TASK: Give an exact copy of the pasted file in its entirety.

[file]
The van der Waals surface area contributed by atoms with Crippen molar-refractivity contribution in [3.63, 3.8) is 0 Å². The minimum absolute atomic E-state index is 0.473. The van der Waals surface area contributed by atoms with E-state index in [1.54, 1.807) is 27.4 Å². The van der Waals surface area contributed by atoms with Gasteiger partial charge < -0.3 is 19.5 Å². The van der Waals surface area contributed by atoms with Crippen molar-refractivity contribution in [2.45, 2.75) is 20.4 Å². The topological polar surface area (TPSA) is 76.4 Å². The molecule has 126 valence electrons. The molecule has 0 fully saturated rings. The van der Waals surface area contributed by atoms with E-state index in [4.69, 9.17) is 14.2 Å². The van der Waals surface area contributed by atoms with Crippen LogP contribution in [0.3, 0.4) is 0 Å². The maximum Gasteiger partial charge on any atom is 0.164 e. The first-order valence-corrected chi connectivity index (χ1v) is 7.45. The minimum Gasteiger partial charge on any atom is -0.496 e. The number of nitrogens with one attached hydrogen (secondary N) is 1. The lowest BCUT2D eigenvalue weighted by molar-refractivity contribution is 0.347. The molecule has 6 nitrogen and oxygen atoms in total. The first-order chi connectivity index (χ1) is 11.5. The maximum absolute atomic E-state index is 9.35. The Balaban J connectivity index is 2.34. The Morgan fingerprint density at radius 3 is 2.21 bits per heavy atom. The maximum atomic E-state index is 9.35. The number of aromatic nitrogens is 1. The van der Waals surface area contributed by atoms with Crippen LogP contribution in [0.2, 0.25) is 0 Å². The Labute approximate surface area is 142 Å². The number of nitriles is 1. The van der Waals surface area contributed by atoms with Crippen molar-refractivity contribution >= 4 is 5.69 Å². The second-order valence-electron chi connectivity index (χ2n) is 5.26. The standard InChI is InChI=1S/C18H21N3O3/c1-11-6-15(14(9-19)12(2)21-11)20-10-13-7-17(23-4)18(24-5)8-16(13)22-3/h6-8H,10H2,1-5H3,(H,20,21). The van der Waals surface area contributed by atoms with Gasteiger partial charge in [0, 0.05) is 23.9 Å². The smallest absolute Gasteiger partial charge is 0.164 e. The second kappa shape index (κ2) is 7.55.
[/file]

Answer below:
The van der Waals surface area contributed by atoms with Crippen molar-refractivity contribution in [3.63, 3.8) is 0 Å². The minimum absolute atomic E-state index is 0.473. The van der Waals surface area contributed by atoms with E-state index in [1.54, 1.807) is 27.4 Å². The van der Waals surface area contributed by atoms with Gasteiger partial charge < -0.3 is 19.5 Å². The van der Waals surface area contributed by atoms with Crippen molar-refractivity contribution in [2.45, 2.75) is 20.4 Å². The topological polar surface area (TPSA) is 76.4 Å². The molecule has 126 valence electrons. The molecule has 0 fully saturated rings. The van der Waals surface area contributed by atoms with E-state index in [4.69, 9.17) is 14.2 Å². The van der Waals surface area contributed by atoms with Crippen LogP contribution in [0.3, 0.4) is 0 Å². The maximum Gasteiger partial charge on any atom is 0.164 e. The first-order valence-corrected chi connectivity index (χ1v) is 7.45. The minimum Gasteiger partial charge on any atom is -0.496 e. The number of nitrogens with one attached hydrogen (secondary N) is 1. The lowest BCUT2D eigenvalue weighted by molar-refractivity contribution is 0.347. The molecule has 6 nitrogen and oxygen atoms in total. The first-order chi connectivity index (χ1) is 11.5. The maximum absolute atomic E-state index is 9.35. The Balaban J connectivity index is 2.34. The Morgan fingerprint density at radius 3 is 2.21 bits per heavy atom. The maximum atomic E-state index is 9.35. The number of aromatic nitrogens is 1. The van der Waals surface area contributed by atoms with Crippen LogP contribution in [0.2, 0.25) is 0 Å². The Labute approximate surface area is 142 Å². The number of nitriles is 1. The van der Waals surface area contributed by atoms with Crippen molar-refractivity contribution >= 4 is 5.69 Å². The second-order valence-electron chi connectivity index (χ2n) is 5.26. The standard InChI is InChI=1S/C18H21N3O3/c1-11-6-15(14(9-19)12(2)21-11)20-10-13-7-17(23-4)18(24-5)8-16(13)22-3/h6-8H,10H2,1-5H3,(H,20,21). The van der Waals surface area contributed by atoms with Gasteiger partial charge in [0, 0.05) is 23.9 Å². The smallest absolute Gasteiger partial charge is 0.164 e. The second kappa shape index (κ2) is 7.55.